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Friday, September 27, 2002



State of Hawaii


Liability may
shut down popular
Manoa Falls trail



By Diana Leone and Alan Vaughn
dleone@starbulletin.com | avaughn@starbulletin.com

The popular Manoa Falls hiking trail may have to be closed until the state Legislature passes a law that better protects the state from liability, Gov. Ben Cayetano said yesterday.

Cayetano was answering reporters' questions about what will happen now, since a judge ruled Tuesday that the state is liable for eight deaths and dozens of injuries caused by the Mother's Day rockslide at Sacred Falls State Park in 1999.

"Sacred Falls is a very, very serious case," and "the burden that the court put on the state is very, very high," Cayetano said at the Exporter of the Year Awards.

Circuit Judge Dexter Del Rosario ruled that the state knew about previous rockfalls that caused injuries and a death at Sacred Falls, but failed to adequately warn visitors of the severity of the rockfall hazards, particularly in the waterfall area.

The state might close some parks due to the ruling, and the Manoa Falls trail, which was closed three months this year after a rockslide, is one that is under consideration for closing, Cayetano said.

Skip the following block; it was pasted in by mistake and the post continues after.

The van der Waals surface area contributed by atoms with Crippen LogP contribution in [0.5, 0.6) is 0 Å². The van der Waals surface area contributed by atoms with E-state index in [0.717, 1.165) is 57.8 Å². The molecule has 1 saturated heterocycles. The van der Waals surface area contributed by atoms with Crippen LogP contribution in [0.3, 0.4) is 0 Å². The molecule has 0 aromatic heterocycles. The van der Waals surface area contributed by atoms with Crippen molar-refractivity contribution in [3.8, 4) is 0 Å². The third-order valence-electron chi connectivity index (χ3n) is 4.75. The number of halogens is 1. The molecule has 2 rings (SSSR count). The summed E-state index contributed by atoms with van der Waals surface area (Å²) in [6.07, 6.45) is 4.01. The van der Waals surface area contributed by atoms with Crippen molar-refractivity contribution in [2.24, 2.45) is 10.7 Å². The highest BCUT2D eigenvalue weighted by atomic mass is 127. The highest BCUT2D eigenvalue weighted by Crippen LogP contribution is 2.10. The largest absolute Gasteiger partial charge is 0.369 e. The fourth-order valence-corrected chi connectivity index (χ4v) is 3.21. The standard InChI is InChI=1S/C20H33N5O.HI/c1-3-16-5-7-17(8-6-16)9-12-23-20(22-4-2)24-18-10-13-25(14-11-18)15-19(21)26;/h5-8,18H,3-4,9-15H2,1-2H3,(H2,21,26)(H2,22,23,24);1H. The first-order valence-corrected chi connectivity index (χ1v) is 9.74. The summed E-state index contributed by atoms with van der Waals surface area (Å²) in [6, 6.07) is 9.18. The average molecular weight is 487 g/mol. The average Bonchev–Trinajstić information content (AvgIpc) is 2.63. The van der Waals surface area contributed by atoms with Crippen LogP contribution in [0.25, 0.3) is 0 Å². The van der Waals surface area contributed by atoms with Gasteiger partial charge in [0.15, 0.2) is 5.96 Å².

The Department of Land & Natural Resources, which oversees state parks, trails and unimproved land, also is looking at other areas that might be in danger of a rockslide, he said.

While predicting that in the short term other parks may close, Cayetano also said Sacred Falls may eventually reopen to the public. The Windward park has been closed since the May 9, 1999, rockslide that killed four women, three men and a 7-year-old girl.

In a lawsuit filed by families of the four of the eight people killed, Judge Del Rosario ruled that the state "was required to use all reasonable care to protect visitors to the waterfall area of Sacred Falls park from the rockfall hazard."

The judge's ruling came after the trial ended nearly nine months earlier.

A separate trial to determine damages is set for January and is expected to last a few months.

Asked about the state's response yesterday, Cayetano said, "I think we need to take some steps to determine what the risk is."

On the other hand, he added, "We cannot do a geological study on every cliff we have in the state."



State of Hawaii


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